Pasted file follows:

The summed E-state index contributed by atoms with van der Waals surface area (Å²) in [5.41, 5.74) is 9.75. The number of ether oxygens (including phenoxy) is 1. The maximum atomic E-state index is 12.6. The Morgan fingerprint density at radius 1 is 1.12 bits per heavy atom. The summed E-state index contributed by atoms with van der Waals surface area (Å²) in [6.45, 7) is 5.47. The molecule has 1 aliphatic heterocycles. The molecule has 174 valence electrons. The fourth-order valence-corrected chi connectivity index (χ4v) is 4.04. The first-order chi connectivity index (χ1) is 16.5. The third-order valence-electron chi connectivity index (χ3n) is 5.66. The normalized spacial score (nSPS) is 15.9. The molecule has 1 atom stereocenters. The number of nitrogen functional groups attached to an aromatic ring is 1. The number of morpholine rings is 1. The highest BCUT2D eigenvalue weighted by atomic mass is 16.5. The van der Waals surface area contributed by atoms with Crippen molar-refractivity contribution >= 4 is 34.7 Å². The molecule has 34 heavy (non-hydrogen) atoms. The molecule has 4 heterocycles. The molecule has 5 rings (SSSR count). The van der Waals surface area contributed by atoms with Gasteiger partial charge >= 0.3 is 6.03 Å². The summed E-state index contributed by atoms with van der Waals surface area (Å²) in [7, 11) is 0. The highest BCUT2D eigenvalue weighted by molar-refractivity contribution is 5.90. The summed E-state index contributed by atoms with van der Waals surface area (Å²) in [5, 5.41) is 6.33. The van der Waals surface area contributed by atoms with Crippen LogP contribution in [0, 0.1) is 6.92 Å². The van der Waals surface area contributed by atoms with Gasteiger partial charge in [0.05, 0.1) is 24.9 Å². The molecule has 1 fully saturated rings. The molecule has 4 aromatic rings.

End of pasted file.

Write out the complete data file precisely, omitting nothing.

The summed E-state index contributed by atoms with van der Waals surface area (Å²) in [5.41, 5.74) is 9.75. The number of ether oxygens (including phenoxy) is 1. The maximum atomic E-state index is 12.6. The Morgan fingerprint density at radius 1 is 1.12 bits per heavy atom. The summed E-state index contributed by atoms with van der Waals surface area (Å²) in [6.45, 7) is 5.47. The molecule has 1 aliphatic heterocycles. The molecule has 174 valence electrons. The fourth-order valence-corrected chi connectivity index (χ4v) is 4.04. The first-order chi connectivity index (χ1) is 16.5. The third-order valence-electron chi connectivity index (χ3n) is 5.66. The normalized spacial score (nSPS) is 15.9. The molecule has 1 atom stereocenters. The number of nitrogen functional groups attached to an aromatic ring is 1. The number of morpholine rings is 1. The highest BCUT2D eigenvalue weighted by atomic mass is 16.5. The van der Waals surface area contributed by atoms with Crippen molar-refractivity contribution >= 4 is 34.7 Å². The molecule has 34 heavy (non-hydrogen) atoms. The molecule has 4 heterocycles. The molecule has 5 rings (SSSR count). The van der Waals surface area contributed by atoms with Gasteiger partial charge >= 0.3 is 6.03 Å². The summed E-state index contributed by atoms with van der Waals surface area (Å²) in [7, 11) is 0. The highest BCUT2D eigenvalue weighted by molar-refractivity contribution is 5.90. The summed E-state index contributed by atoms with van der Waals surface area (Å²) in [5, 5.41) is 6.33. The van der Waals surface area contributed by atoms with Crippen LogP contribution in [0, 0.1) is 6.92 Å². The van der Waals surface area contributed by atoms with Gasteiger partial charge in [0.05, 0.1) is 24.9 Å². The molecule has 1 fully saturated rings. The molecule has 4 aromatic rings.